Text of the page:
“More.” His voice is rusty and soft, and his hand grasps mine in a warm and engulfing hold.

I read until he falls asleep. But I don’t leave him. I can’t. Being close like this highlights how empty I’ve felt without him. I know this man on so many tiny levels. In ways I hadn’t realized, in the cadence of his breath, the scent of his skin, how he always makes a small sound in his throat when he shifts position in bed. Little pieces of information that make Drew wholly and uniquely him.

His hospital room quickly takes to resembling a florist shop. Seemingly endless streams of “Get Well” bouquets are brought in by beaming nurses. None of which makes Drew even crack a smile. When a nurse maneuvers in a massive football-shaped balloon, flower combo, he snaps.

“Take it away.” His hand waves in annoyance. “Take them all.” He looks at the shocked nurse, and his expression becomes pained. “Please, just give them to people who need some joy. There’s got to be plenty of candidates in this place.”

The nurse, who is an obvious fan, smiles at Drew as if he’s a god. “Well, of course there are. Aren’t you sweet to suggest that?”

Only I can hear his muttered, “More like sick of the freaking smell,” and I fight down a smile of my own.

“If any more come, can you do the same?” is all he asks.

The nurse agrees, but when she picks up the vase nearest Drew, he stops her with a quick, “Wait.” The bed squeaks under him as he leans over and plucks a small, yellow rosebud from the vase. He breaks the stem off, leaving only about three inches, and then, without ceremony, tucks the rose into the meat of my high ponytail. I blush, and the nurse beams again, but Drew merely flops back onto his pillows, crossing his arms over his broad chest and glares at the TV—which isn’t even on.

“He’s a natural charmer, your man,” says the nurse as if she’s a proud mama.

“Oh, yes,” I murmur, grinning at Drew, who is blushing now. “Especially when he’s grouchy.”

“Humph…” Drew’s brows knit tighter together. “Rather look at you, anyway.”

Sighing happily, the nurse bustles out, not seeing Drew’s mouth twitching at the corners. But I do, and once she’s gone, I lean in and kiss his stubble-covered cheek. “Thanks,” I whisper. “I was trying not to sneeze with all of those flowers.” I know exactly why he hates the sight of them, but I’m happy to pretend I was the one who didn’t want them.

Drew’s head tilts back as he closes his eyes. “I just want to get out of here.”

“I know.” Gently, I run my fingers up and down his forearm. I love the tight, satin texture of his skin and could touch him indefinitely. But a shadow from the window in the door catches my attention. “Looks like the guys are here to see you.”

Drew lurches up, his eyes wild. “Oh, shit no.”

“What do you mean, ‘no’?”

“Get rid of them, Anna.” He looks positively panicked.

“Drew, I’m not going to tell them to go. They must be worried about you.”

He grabs my hand. “I don’t want them to see me like this.” His lids lower, his gaze skating away. “I don’t want to hear about the game. Or face them. Fuck!”

Because Gray is already heading in with what looks like the entire team. Evading Drew’s hand, I get up and lean over him. “These guys love you. And you love them. Don’t forget that.” I kiss him on the cheek and pretend I don’t see him glaring at me like I’m a traitor as I walk out the door.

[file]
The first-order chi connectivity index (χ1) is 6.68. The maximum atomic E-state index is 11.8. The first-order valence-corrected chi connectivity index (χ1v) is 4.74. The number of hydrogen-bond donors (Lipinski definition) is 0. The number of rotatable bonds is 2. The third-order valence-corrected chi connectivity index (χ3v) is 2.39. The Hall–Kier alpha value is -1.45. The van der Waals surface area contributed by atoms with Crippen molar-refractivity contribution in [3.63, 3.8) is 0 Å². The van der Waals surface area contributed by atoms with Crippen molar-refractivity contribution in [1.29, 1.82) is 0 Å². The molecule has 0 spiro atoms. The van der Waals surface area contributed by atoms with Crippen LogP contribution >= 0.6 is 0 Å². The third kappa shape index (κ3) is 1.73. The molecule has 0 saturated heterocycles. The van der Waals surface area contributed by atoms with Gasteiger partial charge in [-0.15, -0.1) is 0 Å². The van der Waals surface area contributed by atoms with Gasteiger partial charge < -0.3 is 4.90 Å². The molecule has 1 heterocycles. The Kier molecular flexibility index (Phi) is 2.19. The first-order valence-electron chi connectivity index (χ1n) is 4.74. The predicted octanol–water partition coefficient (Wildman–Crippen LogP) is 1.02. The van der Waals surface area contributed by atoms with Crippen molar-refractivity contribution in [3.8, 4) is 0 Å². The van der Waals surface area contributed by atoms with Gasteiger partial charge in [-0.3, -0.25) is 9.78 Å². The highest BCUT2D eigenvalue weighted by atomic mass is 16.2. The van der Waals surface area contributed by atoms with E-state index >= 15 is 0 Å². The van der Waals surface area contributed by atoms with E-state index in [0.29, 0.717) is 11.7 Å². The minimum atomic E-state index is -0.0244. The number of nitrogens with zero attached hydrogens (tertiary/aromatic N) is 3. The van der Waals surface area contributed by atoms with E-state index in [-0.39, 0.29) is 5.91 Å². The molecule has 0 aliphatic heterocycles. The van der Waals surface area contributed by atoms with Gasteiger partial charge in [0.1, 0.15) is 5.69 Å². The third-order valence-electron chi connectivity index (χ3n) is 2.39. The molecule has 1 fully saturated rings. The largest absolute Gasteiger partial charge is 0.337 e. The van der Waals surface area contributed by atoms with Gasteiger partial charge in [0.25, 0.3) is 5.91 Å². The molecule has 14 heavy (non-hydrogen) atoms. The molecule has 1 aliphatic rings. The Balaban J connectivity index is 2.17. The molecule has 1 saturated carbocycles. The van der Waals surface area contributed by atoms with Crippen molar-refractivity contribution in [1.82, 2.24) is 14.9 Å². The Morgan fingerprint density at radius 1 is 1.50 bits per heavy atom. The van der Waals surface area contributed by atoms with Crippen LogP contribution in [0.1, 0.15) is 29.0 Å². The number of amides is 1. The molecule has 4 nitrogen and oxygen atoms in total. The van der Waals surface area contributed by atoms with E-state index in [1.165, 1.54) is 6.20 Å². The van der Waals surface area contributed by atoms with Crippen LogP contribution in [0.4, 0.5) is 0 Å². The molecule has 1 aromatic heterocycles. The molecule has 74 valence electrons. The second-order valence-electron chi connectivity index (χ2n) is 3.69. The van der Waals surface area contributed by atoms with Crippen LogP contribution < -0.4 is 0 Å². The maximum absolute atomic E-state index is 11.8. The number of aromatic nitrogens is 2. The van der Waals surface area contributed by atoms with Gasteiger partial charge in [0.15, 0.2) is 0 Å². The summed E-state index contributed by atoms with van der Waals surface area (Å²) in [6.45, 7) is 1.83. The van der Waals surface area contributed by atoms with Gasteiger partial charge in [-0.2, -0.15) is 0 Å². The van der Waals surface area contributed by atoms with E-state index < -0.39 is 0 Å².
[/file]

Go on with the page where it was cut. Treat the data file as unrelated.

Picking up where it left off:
I KEEP MY eyes on Anna’s pert ass as it sways out of my room. Traitorous woman. With her gone, I have to face the guys, who are shuffling in like they’re going to a f**king funeral. And aren’t they, really? Ladies and Gentlemen, the death of Drew Baylor’s college career. Unfortunately, he did not go out in a blaze of glory, light, and screaming fans. No, he was carried out, screaming in pain and wanting to cry for his mommy. Shit.

No one says anything as they stream in, a parade of legs filling my view, and the scent of deodorant, shower gel, and the faint smell of what I can only describe as “football” that lingers on them filling my nose.

Shit. Shit. Shit.

I have to look up. It hurts my neck to do it. My eyes burn as I fight to keep them open. Starters surround me, bench warmers and second strings spilling out into the hall.

“Hey.” I say to no one in particular.

A unified grumble of “Hey, Battle,” is returned.

It’s so awkward, I’m choking on it. Beneath the sheet, I clench my fists. I don’t meet my guys’ eyes, and they don’t meet mine. Gray steps forward and plops down on the seat Anna vacated. “Jesus, someone tell a joke or something.”

A couple of guys laugh nervously. The following silence is deafening.

“Hey,” says Gray into the void, “how did Darth Vader know what Luke got him for Christmas? He felt his presents!”

Everyone groans at that.

“Fucking lame, Gray-Gray.”

But they’re laughing more. Rolondo comes forward and slaps my shoulder. Hard. “You all right, man?” He winces. “Aside from your busted up leg.”

We eyeball each other for a beat then both laugh. It isn’t a full one but enough for now. “Yeah. Other than my busted up leg. And stinking of hospital.”

“That nursemaid of yours can’t hurt,” Dex says with a smile.

Someone coughs, “Scarlett.”

I roll my eyes, but I’m not touching that one.

Dex’s smile fades. “We kicked their ass, Drew.”

“For you, man,” adds Simms. Cool rage simmers in his eyes, and in the eyes of my guys as I look around. For a brief moment, I almost feel sorry for the players they must have pummeled. But then I remember why and a tight pain twists my gut. I don’t want to be the team’s Gipper.

“Motherfuckers had it coming,” says Marshal. A louder grumble runs through the room.

“We in the playoffs, then?” I manage to ask.

No one looks at me then. “Yeah.”

Without me. They didn’t need me after all. Is it petty that it feels like a kick to the gut? Yeah. But I say what they need to hear. Taking a deep breath, I force the words to come out with conviction, to face each and every one of their eyes. “And you’re gonna kick ass.”

A sound of agreement goes through the room, but it’s half-hearted at best.

Thank God, or whoever is listening to my pleas, that the nurse weaves through the crowd and starts to shoo them out. And they go. Having been on the other side of these sorts of visits, I know how badly they want to escape. I want to follow them.